What it means to be poor and hungry in America
By Pauline Arrillaga
The Associated Press
Tucson, Arizona | Published: 03.01.2009
link read the full story here, but just wanted to point out a few arguments...
'A mouse scurries by, but Chilton doesn't flinch.' What a poetic understatement about the creeping socialism our country is facing.
"And how, at times, she makes chicken for her children but eats Oodles of Noodles herself." Wait a second, I like Ramen - but here is a funny thing - Oodles of Noodles is the 'self-contained' ramen in a cup. It costs 4 times what a bag of ramen costs. Simple (and I mean simple) math tells us that she could be saving significant money buy buying smarter. Especially when 60 cents means the difference between one cup o noodles and 4 bags o noodles.
"Tianna Gaines is her name. She is 29, black, with twin babies and a toddler, facing eviction because she's $300 behind on rent." Again, why mention that she is black? Are we all not equal, the same, etc... so what does color have to do with it? Should everytime we mention Pres. Obama in paper, should it look like this. 'Today Pres. Obama, who is 45 and black, etc....' Yeah, that would go over well...
"Hers is not the picture of hunger that Americans are accustomed to seeing. She isn't emaciated, like those living in squalid conditions in famine-stricken countries, but she is underweight and malnourished, often fed chips and sugary drinks instead of milk and formula." Wow, chips and soda is expensive. Again, shop smart... not at the local convenience store, which I am sure is what is going on here - all to often I see folks shopping for groceries at the local Circle K. That's fine if you are on a road trip, don't know the area, and can afford paying extra for the convenience. But when you cannot, like most folks on food stamps, convenience should not take the place of frugality. Chips and a soda - $2.50 if you are lucky. $2.50 can buy a gallon of milk (on sale), 2 frozen juices, 2 loaves of bread, or a bunch of bananas. Or 3 cups o noodles. Or 15 bags of Ramen! (not that ramen is healthy, mind you, but better than chips and soda)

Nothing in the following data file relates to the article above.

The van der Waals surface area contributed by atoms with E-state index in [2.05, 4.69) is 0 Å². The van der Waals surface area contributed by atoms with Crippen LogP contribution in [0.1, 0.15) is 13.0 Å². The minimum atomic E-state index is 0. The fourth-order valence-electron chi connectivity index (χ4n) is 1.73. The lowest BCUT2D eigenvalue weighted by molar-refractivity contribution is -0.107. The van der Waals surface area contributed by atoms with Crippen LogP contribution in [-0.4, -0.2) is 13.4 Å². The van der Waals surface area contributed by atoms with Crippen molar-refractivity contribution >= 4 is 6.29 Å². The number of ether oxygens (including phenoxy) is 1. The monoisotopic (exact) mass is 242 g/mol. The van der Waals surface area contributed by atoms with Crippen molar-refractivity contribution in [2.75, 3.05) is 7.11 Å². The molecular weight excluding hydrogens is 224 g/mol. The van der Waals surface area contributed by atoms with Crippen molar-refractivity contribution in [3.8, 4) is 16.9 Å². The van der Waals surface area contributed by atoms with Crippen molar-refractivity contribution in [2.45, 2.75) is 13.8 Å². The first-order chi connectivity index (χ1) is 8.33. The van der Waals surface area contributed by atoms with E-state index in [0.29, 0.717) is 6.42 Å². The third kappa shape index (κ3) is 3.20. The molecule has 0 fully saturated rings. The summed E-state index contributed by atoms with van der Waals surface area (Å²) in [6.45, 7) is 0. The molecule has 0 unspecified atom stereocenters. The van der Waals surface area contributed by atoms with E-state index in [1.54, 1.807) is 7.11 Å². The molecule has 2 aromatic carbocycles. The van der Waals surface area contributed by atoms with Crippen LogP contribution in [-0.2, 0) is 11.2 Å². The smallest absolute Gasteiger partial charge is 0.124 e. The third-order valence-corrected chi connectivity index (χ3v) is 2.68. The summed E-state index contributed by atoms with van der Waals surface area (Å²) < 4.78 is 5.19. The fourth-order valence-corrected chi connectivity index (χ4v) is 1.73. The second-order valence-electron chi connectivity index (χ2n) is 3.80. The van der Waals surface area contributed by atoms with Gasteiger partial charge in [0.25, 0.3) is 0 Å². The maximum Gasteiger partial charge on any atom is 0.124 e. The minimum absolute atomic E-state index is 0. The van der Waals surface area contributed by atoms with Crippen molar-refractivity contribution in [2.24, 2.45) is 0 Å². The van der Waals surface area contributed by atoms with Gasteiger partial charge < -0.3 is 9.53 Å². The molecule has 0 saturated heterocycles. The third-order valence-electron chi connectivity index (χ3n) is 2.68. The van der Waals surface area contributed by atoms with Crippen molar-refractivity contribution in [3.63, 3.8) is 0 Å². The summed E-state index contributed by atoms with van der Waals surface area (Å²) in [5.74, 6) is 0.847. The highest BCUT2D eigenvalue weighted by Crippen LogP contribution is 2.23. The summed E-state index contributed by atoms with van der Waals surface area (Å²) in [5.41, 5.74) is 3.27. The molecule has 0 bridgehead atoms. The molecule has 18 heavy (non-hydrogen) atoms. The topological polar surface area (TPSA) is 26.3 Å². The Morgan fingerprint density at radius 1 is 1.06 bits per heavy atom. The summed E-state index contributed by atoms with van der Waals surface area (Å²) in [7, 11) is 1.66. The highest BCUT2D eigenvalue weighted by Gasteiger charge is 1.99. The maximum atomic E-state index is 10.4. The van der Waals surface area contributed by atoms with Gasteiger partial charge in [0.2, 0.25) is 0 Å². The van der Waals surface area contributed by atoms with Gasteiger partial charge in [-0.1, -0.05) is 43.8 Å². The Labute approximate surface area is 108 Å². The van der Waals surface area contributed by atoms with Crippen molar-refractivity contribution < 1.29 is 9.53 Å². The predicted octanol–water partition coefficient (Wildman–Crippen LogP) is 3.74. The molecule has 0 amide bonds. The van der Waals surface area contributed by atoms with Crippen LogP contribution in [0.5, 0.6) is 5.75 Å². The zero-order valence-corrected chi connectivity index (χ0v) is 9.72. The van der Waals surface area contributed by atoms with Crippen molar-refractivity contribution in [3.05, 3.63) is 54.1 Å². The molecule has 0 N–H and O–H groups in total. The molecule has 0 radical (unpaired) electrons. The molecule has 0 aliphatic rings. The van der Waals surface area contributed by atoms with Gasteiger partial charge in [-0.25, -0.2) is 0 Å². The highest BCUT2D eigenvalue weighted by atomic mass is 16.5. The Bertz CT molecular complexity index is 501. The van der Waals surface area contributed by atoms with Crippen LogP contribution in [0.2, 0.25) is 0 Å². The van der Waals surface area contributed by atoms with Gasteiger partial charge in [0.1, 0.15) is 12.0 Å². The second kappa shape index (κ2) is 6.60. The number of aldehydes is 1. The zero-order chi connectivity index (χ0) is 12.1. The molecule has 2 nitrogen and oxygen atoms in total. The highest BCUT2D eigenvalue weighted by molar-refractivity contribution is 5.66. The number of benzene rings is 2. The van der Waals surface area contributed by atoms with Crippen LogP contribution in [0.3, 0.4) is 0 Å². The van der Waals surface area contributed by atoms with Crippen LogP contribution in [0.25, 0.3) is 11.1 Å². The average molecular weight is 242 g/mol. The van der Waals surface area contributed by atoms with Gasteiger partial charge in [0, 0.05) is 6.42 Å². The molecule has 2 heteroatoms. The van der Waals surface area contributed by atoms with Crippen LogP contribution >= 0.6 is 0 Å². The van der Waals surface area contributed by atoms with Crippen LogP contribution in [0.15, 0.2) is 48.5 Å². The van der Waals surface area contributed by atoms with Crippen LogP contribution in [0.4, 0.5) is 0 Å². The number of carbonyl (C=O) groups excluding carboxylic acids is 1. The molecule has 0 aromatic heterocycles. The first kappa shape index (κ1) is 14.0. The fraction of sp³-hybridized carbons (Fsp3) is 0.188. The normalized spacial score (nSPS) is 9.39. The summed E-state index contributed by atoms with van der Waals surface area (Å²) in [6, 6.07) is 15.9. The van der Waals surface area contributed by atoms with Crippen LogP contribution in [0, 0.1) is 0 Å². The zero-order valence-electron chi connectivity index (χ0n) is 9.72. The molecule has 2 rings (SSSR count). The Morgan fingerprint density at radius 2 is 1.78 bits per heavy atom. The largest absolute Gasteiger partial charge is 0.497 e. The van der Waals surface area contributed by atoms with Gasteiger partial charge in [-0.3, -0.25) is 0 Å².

"What bothers Chilton is that the numbers, startling as they are in a country as rich as this one, seem to do little to bring about lasting change. And that's not an easy thing for a number-cruncher to admit." And the meat of the argument: Socialism does not make the poor richer. It makes the rich poorer.
"So when she learned she'd won a $100,000 award in late 2007, she ignored suggestions that she take a vacation and instead started work on "Witnesses to Hunger." She purchased digital cameras and distributed fliers to some of the mothers who had been interviewed over the years." Wow, a private sector solution! Someone WILLINGLY making the choice on how and to whom to spend their money, not government dictating how, when, where, and to whom. You can throw your own pearls into the slop, don't throw mine.
"If only it was that easy. Izquierdo pays $400 in housing every month, $80 for day care, $54 for the phone, $60 for electricity, $80 on Pampers and baby wipes, another $80 or so on transportation, leaving a few hundred dollars for food, health care and anything else she needs for herself, her 3-year-old daughter Leylanie and 1-year-old son Aidan." I don't mean to sound jaded, however, the breakdown of the family, and sexual promiscuity is at fault here - not unemployment, lack of services, etc... single parent, 2 count them 2 kids. Maybe there is something else to this story, we'll never know since it is not told. Yet, are we doing anything to combat the loss of family structure? The loss of sexual restraint? No, instead we create programs that teach our kids the "world" view on sex. We provide programs and welfare that reward based on numbers - and the wonder why these mothers have more kids then they can handle.
It's time to start treating the cause of the problem, instead of putting band-aids on the outcomes!
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